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U.S. Department of Health and Human Services


Shaking Out Emergency Management Advice

Author: Emily P. Falone, MS, CEM, CBCP, Regional Emergency Coordinator, Region 3
Published Date: 10/16/2012 3:04:00 PM
Category: Exercises & Trainings;

By Emily P. Falone, MS, CEM, CBCP, Regional Emergency Coordinator, Region 3

The Great ShakeOut is coming up Oct. 18. The ShakeOut earthquake drills help people improve preparedness and practice how to be safe during earthquakes. The idea started in California and spread. Now more than 17 million people participate worldwide, more than 12 million just in the United States.

As an emergency manager, I know how important practice is for government agencies and members of the community. Drills help us find gaps in our systems and our knowledge, and as we apply those lessons learned we become better prepared for other types of emergencies. I’ve worked with a lot of great emergency managers over the years and learned from some of the best. I offer the following as food for thought for other emergency managers and public health officials during this year’s Great ShakeOut and day to day:

You May Need to Do Things Differently

One of the take-aways from the 2011 East Coast earthquake was that you couldn't assess all damage in the same way we were accustomed to for other natural disasters like hurricanes. Windshield surveys used for weather-related infrastructure damage capture obvious damage like downed power lines, damaged roofs and siding and more but don’t get to the structural damage that may be less obvious, just lurking under the surface. Think about the age of many of the U.S. cities and the buried infrastructure like pipelines and subways, usually inured to effects of weather. Damage assessments for earthquakes will take longer, be more costly and may require professional inspectors to go into buildings.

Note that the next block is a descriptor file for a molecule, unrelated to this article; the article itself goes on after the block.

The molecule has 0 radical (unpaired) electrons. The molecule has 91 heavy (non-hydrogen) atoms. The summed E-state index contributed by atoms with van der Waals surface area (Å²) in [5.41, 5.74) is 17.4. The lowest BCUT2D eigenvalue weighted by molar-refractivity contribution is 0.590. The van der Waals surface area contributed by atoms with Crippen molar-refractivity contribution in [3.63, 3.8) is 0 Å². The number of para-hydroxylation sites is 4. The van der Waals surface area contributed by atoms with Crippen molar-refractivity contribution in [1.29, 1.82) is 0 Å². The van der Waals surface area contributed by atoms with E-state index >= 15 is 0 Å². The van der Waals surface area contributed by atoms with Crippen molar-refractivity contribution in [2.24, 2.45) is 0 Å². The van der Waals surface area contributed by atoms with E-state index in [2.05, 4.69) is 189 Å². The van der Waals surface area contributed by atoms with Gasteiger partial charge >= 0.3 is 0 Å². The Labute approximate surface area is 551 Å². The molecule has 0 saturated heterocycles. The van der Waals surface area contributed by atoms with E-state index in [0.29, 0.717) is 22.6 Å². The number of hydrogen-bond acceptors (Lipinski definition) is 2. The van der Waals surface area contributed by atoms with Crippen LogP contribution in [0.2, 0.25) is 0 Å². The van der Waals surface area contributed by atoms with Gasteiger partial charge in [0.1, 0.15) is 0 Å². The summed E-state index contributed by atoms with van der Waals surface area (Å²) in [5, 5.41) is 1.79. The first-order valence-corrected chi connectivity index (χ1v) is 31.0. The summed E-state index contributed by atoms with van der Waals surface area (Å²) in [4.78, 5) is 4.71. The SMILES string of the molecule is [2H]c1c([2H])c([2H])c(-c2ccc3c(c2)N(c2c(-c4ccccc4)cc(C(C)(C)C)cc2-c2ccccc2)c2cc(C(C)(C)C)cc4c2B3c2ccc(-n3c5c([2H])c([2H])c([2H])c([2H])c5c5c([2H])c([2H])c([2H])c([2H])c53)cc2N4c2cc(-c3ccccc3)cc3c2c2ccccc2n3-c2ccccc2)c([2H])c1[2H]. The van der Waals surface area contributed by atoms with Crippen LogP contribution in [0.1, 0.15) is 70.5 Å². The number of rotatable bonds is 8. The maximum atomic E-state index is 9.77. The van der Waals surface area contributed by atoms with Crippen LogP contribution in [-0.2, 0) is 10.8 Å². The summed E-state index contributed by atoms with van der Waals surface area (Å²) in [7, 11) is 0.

Go with your Gut

Don’t expect to have information you need to make critical decisions early on. Err on the side of safety and health. By the time you have all the information and reports are flowing, the emergency is usually over, and it’s time to go home. Get used to making decisions and communicating with the public with little information. Not making a decision is a decision.

Do the Right Thing

Sometimes you need to spend more on resources early on when you have little information. This isn’t always an easy call; especially given tight financial times. In the end, if there is a risk to life and health, do the right thing. It’s the cost of doing business. Get resources flowing when you don’t have good situational awareness and feather back the flow of resources once you have better handle on what is needed.

Take a Step Back; Look at the Big Picture

It’s easy to get overwhelmed during any emergency, lulled into reading emails and situation reports, chasing down information, and participating in a multitude of conference calls. Take time to THINK. Take a step back, regroup and reprioritize. It sometimes makes a difference. I hope this year the Great ShakeOut will bring together public health officials, the health care community, and emergency managers in a whole community response. After all, that’s what we do in a real earthquake or any other disaster. Let’s practice the way we’ll need to play.



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